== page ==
“Don’t become a farmer.” Those were the last words that a farmer in a Telangana village said to his young son, shortly before he killed himself.
Seven-year-old Vamshi’s father came to see him at his school in Rayavaram village of Medak district three weeks ago. He took the child to a tea-stall, bought him a bun and tea, gave him rupees five and told him to study hard. And then emphatically said that he must never be a farmer.
At the school gate on their return, they met Vamshi’s teacher Krishna. “He wished me and asked me ensure Vamshi studies well. Then he said goodbye to his son and went away. Hardly half an hour later, we got the news that he had hanged himself to death,” said Krishna.
In neighbouring Thimmakapally village, Bhulakshmi says she is happy her older son Sriramulu has migrated to Hyderabad, even if she will not get to see him for months now. Her husband, a farmer, drank poison and ended his life in December.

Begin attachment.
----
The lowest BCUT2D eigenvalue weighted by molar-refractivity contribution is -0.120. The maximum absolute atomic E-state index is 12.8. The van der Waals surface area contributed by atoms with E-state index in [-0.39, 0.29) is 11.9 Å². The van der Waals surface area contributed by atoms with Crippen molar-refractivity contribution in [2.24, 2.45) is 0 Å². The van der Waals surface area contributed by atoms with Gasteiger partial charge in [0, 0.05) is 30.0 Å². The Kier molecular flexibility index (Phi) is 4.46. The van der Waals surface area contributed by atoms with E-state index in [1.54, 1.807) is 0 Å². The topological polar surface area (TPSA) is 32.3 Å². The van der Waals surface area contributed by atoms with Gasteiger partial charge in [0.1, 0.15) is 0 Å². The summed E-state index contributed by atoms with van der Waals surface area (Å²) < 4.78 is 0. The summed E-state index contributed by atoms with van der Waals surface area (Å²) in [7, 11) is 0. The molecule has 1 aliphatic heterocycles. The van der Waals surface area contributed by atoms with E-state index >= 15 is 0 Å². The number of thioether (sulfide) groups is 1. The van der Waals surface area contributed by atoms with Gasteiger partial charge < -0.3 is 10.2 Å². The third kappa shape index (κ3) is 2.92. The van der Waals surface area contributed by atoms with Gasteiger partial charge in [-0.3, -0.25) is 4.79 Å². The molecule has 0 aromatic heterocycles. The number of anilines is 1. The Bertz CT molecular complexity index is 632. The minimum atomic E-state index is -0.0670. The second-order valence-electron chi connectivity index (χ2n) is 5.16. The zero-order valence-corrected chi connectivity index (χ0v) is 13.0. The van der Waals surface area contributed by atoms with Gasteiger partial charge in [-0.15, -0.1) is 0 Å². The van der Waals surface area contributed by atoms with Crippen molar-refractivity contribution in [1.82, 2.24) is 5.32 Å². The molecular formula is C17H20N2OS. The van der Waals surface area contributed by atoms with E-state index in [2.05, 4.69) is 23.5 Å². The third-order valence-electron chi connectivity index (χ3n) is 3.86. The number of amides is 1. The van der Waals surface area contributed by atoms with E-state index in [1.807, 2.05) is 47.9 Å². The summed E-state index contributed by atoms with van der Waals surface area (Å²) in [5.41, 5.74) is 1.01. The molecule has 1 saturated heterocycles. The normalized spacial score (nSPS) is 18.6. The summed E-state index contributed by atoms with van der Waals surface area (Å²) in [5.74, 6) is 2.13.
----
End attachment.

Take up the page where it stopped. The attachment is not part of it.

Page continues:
Ravi, her younger son says he too would like to go away, but is unable to do so right now as the family has big loans to repay. “Whatever we grow, we suffer losses. The loans only grow, never reduce,” he says. In his statement of anguish he speaks for many farmers of the area in dire straits.
The recent Economic Survey pointed out that the share of agriculture and allied sectors in the national gross domestic product (GDP) declined from 15.2% during the eleventh Plan to 13.9% in 2013-14. And yet it still accounts for 55% of total employment in the country. Experts say agriculture has become an unsustainable livelihood option.
School teacher Puliraju too says no parent wants his child to be a farmer. ”Even a labourer earns more because of schemes like NREGA, whereas a farmer is eternally indebted. If this perception and trend is not stopped, India will end up with a food shortage problem in the coming years,” he says.